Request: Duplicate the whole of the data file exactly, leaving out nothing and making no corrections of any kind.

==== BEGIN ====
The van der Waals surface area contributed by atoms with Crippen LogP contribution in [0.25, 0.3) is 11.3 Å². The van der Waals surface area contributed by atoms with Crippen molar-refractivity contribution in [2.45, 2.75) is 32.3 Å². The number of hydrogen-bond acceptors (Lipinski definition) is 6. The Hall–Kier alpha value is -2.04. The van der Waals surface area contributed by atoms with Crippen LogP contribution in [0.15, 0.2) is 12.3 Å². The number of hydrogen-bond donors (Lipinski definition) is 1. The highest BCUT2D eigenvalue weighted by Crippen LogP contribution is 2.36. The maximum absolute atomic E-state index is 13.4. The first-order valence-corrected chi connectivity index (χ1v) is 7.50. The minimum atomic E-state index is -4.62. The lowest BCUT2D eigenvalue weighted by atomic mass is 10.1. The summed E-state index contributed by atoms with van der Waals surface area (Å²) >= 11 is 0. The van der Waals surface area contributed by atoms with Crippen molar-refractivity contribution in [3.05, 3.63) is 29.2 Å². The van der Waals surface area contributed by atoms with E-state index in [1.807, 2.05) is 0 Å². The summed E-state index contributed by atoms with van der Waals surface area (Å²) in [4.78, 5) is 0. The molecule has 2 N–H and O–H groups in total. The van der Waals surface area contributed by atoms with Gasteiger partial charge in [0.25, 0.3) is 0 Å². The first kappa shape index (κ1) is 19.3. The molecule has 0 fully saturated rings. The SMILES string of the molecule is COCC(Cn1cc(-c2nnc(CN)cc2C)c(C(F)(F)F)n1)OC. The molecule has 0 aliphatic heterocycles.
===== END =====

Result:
The van der Waals surface area contributed by atoms with Crippen LogP contribution in [0.25, 0.3) is 11.3 Å². The van der Waals surface area contributed by atoms with Crippen molar-refractivity contribution in [2.45, 2.75) is 32.3 Å². The number of hydrogen-bond acceptors (Lipinski definition) is 6. The Hall–Kier alpha value is -2.04. The van der Waals surface area contributed by atoms with Crippen LogP contribution in [0.15, 0.2) is 12.3 Å². The number of hydrogen-bond donors (Lipinski definition) is 1. The highest BCUT2D eigenvalue weighted by Crippen LogP contribution is 2.36. The maximum absolute atomic E-state index is 13.4. The first-order valence-corrected chi connectivity index (χ1v) is 7.50. The minimum atomic E-state index is -4.62. The lowest BCUT2D eigenvalue weighted by atomic mass is 10.1. The summed E-state index contributed by atoms with van der Waals surface area (Å²) >= 11 is 0. The van der Waals surface area contributed by atoms with Crippen molar-refractivity contribution in [3.05, 3.63) is 29.2 Å². The van der Waals surface area contributed by atoms with E-state index in [1.807, 2.05) is 0 Å². The summed E-state index contributed by atoms with van der Waals surface area (Å²) in [4.78, 5) is 0. The molecule has 2 N–H and O–H groups in total. The van der Waals surface area contributed by atoms with Gasteiger partial charge in [0.25, 0.3) is 0 Å². The first kappa shape index (κ1) is 19.3. The molecule has 0 fully saturated rings. The SMILES string of the molecule is COCC(Cn1cc(-c2nnc(CN)cc2C)c(C(F)(F)F)n1)OC. The molecule has 0 aliphatic heterocycles.